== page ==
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The race is on

Although the date is different, it was last year, as thousands sat on the west side of Indianapolis in eager anticipation of “The Greatest Spectacle in Racing” that a handful of others scattered around the world paced in hope of a good word from Indianapolis Methodist Hospital. Natalie had been in surgery since 8:00 a.m. When the word came, alas, it was not, “Gentlemen, start your engines!”
On this holiday we traditionally pause in remembrance of our nation’s military heroes. Today we remember the fight that Nattie put up in the face of insurmountable odds. A few days later, she would win the eternal prize.
Love you, girl…miss you more!

4 Responses to “The race is on”

  1. Jane Says:

    {{{{{{{Nattie’s Family}}}}}}}
    I wanted to tell you that I am thinking of you all today. Being a fellow Hoosier, I understand the link you feel with the day of Nattie’s surgery & Race Day. There have only been 3 months of my whole life that I did not live in Indiana.
    My entire life has been lived in this same state & in the same county. Far enough from Indy that it’s not ‘easy’ to go to the race, but close enough to be in the 50 mile radius black-out. I have never been to the race, & because of living too close, I have never even seen it live on TV. Like so many fellow Hoosiers, the race is a radio event. I remember it was on the radio when I was a child, & it is on the radio today, right now actually.
    Last year we spent the day outside, probably in & around the garden & the race was on the radio outside. But on that day I kept coming in the house to log on to the computer to check this site for updates on Nattie.
    I was so shocked when the update finally came.
    My whole family was praying for Nattie & all of you.
    I will always remember Nattie & all of you on Race Day. I’ll think of you all & remember your daughter/niece/mom/friend. I’ll think of all of you & pray for God to continue to comfort you all in the way that only He can.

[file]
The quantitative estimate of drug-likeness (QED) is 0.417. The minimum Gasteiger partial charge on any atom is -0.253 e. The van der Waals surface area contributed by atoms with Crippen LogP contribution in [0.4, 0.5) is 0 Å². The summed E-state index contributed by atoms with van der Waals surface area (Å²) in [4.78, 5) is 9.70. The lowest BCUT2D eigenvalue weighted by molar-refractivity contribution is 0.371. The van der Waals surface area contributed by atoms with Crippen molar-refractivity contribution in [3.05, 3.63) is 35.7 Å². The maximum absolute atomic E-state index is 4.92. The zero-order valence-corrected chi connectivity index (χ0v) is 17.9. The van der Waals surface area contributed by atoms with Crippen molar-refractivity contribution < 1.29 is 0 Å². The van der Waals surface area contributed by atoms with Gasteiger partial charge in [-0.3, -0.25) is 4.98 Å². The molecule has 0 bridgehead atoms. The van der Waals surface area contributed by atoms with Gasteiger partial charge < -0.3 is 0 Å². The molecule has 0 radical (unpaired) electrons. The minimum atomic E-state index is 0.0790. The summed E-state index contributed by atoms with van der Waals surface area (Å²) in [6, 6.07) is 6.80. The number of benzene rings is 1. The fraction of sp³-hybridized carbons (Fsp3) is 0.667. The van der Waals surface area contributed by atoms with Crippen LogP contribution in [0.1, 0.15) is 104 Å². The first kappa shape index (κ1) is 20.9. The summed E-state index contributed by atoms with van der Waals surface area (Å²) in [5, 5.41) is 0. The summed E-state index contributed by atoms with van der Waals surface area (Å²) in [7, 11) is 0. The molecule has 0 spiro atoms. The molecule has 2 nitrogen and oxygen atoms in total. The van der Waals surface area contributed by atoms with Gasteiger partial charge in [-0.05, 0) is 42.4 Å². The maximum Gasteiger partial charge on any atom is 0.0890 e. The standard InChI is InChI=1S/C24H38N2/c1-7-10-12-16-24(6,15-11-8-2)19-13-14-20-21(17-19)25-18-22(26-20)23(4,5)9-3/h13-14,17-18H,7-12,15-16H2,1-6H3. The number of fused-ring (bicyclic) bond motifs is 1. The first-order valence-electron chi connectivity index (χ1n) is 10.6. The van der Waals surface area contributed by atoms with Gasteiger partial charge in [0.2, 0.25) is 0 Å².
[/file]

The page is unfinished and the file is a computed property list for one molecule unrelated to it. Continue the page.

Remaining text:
God bless you all.

  2. Anne Says:

    I clearly remember where I was when your text message came. (I still have it, btw.) We had taken a quick trip to NC for the weekend, hating to be gone, but needing to see the family there. We were all having lunch after church at a Mexican restaurant. Chaos, of course, with five little ones. We weren’t really expecting good news, given that they’d taken her to surgery on the Sunday of a holiday weekend. Nevertheless, we were grief-stricken when the word came that the surgery was unsuccessful. We’re still grief-stricken.

  3. Nattie's Mom Says:

    I remember too clearly those days. Thanks to my sister Marty, who made the trip with us to Methodist Hospital in Indy on Friday night, driving Nattie’s mother-in-law’s car (Karla), Marty and I slept on a squeeky roll away bed, and put 2 chairs together. Then on Sunday, Marty was with me as we waited for the surgery to be over. As the doctor walked toward us, Marty said, “I don’t like the look on his face.” Thanks also to my cousins, Becky, Naomi, and Carol who came to the hospital to pray with us, and lend their support. Yes, grief is a long process. Love you Natalie, and miss you very much.

  4. Liza's Eyeview Says:

    I will be directing a dearest friend of mine to this blog. I believe this will be an encouragement to her in time of grief and mourning.
    Nattie’s Dad … thank you for keeping Nattie’s blog. It continues to bless us.

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